PH notes UN worries, mum on commitment
The Philippines said on Friday that it would review recommendations over killings in its war on drugs, but did not commit to make reforms or prosecute the police for excessive use of force after receiving criticism from UN rights council members.
President Rodrigo Duterte has been widely condemned in the West for failing to curtail the killings and address activists’ allegations of systematic, state-sponsored murders by police of drug users and dealers, a charge which the authorities reject.
The United Nations Human Rights Council examined the Philippines’ record this week, where the government delegation insisted there had been no new wave of killings prompted by the campaign, and denounced what it branded as “alternative facts.”
Since Mr. Duterte took office 10 months ago, there have been 9,432 homicide cases, including 2,692 deaths from “presumed legitimate law enforcement operations,” it said.
The council adopted a report on Thursday comprising 257 recommendations from 95 states, roughly half voicing concern over the killings, and told the Philippines to report back “with a clear position” at its September session.
Among them was a recommendation from the United States to “ensure that all counternarcotics operations are conducted in conformity with constitutional protections and international human rights obligations.”
Sen. Richard Gordon, a staunch ally of the president, said the government should listen to the recommendations.
“To the best of our ability we tried to explain the underlying reasons for this campaign. That is to protect the human rights of the majority of our people who stand to potentially suffer the dark consequences of unmitigated abuse of illegal drugs and to set an environment conducive to further social economic development,” Menardo Guevarra, senior deputy executive secretary in Mr. Duterte’s office, said on Thursday.
The Presidential Human Rights Committee would “review and determine what actions to take on your numerous recommendations,” Guevarra told the forum.
“The international community sent out a very strong message to the Philippines government today … Many of the recommendations did address the extrajudicial killings, arbitrary detentions vis-a-vis the government’s campaign to stamp out illegal drugs,” council spokesperson Rolando Gomez said.
Nearly 50 states had voiced concerns, “so that obviously speaks volumes, and now of course it is up to the government to make good on the promises [to which they] committed here,” Gomez told Reuters Television.
China, which during the debate congratulated Mr. Duterte’s administration on its “remarkable achievements” in protecting human rights, suggested in its recommendation that it should “address the root cause of illegal drugs through development.”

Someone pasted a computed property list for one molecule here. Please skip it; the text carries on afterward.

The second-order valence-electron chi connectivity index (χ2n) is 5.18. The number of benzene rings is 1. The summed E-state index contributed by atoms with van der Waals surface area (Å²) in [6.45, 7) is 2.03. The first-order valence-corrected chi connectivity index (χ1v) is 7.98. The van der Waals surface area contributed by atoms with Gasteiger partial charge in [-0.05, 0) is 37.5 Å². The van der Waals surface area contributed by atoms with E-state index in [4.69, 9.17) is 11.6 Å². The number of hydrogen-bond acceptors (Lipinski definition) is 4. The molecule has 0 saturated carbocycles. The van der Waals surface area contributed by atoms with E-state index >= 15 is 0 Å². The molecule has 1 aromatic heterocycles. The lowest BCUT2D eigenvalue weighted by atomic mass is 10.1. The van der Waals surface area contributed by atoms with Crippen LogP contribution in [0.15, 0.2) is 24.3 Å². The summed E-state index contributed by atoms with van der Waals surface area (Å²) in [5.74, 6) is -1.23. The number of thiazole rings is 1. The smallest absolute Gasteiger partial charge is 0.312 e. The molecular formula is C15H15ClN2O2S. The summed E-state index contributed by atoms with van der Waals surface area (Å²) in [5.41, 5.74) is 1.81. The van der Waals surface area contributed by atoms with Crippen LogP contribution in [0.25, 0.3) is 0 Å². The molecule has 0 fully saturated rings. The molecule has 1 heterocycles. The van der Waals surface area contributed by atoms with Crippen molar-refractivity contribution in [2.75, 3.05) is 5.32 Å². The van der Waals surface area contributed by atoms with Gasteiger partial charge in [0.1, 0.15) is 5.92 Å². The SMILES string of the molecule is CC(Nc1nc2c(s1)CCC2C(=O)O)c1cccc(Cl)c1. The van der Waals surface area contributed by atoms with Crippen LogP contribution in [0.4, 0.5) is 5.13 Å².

Philippine National Police Director General Ronald Dela Rosa on Friday said only the President could order a freeze to the campaign, following a call from Volunteers Against Crime and Corruption (VACC) to suspend it amid UN concerns.
VACC said the police must suspend the drug war due to the increasing number of cases of “tanim-droga” of policemen “planting drugs as evidence” against their would-be victims.
But reacting to the suggestion, Dela Rosa said: “You tell it to the President because we are just following orders.”
“If the President says ‘stop,’ then we will stop. I have no power to say ‘go’ or ‘no go.’ It’s the President’s order,” he stressed.
The PNP in early March relaunched its antidrug effort, about a month after the President ordered police to stop the campaign after rogue policemen were implicated in the kidnap-slay of South Korean businessman Jee Ick-joo inside Camp Crame last year.
In Hong Kong, where Mr. Duterte is on an official trip, Trade Secretary Ramon Lopez said that the 10-nation Association of Southeast Asian Nations (Asean) bloc continued to support the drug war.
“Actually all of them, if you talk to the Asean counterparts, the leaders, heads of state, they’re in full support of the drive, the campaign against drugs,” Lopez told reporters.
He stressed that the government “does not sanction human rights violations,” a message that Senator and incoming foreign secretary Alan Peter Cayetano had explicitly conveyed to the United Nations.
Lopez said only President Duterte “had the guts” to implement and impose tough measures against drugs, which he stressed had affected 4 million Filipinos.
“The leaders are in full support. Because I think they think that way also, in their countries, they are solving it that way,” he said. —WITH A REPORT FRROM REUTERS
Subscribe to INQUIRER PLUS to get access to The Philippine Daily Inquirer & other 70+ titles, share up to 5 gadgets, listen to the news, download as early as 4am & share articles on social media. Call 896 6000.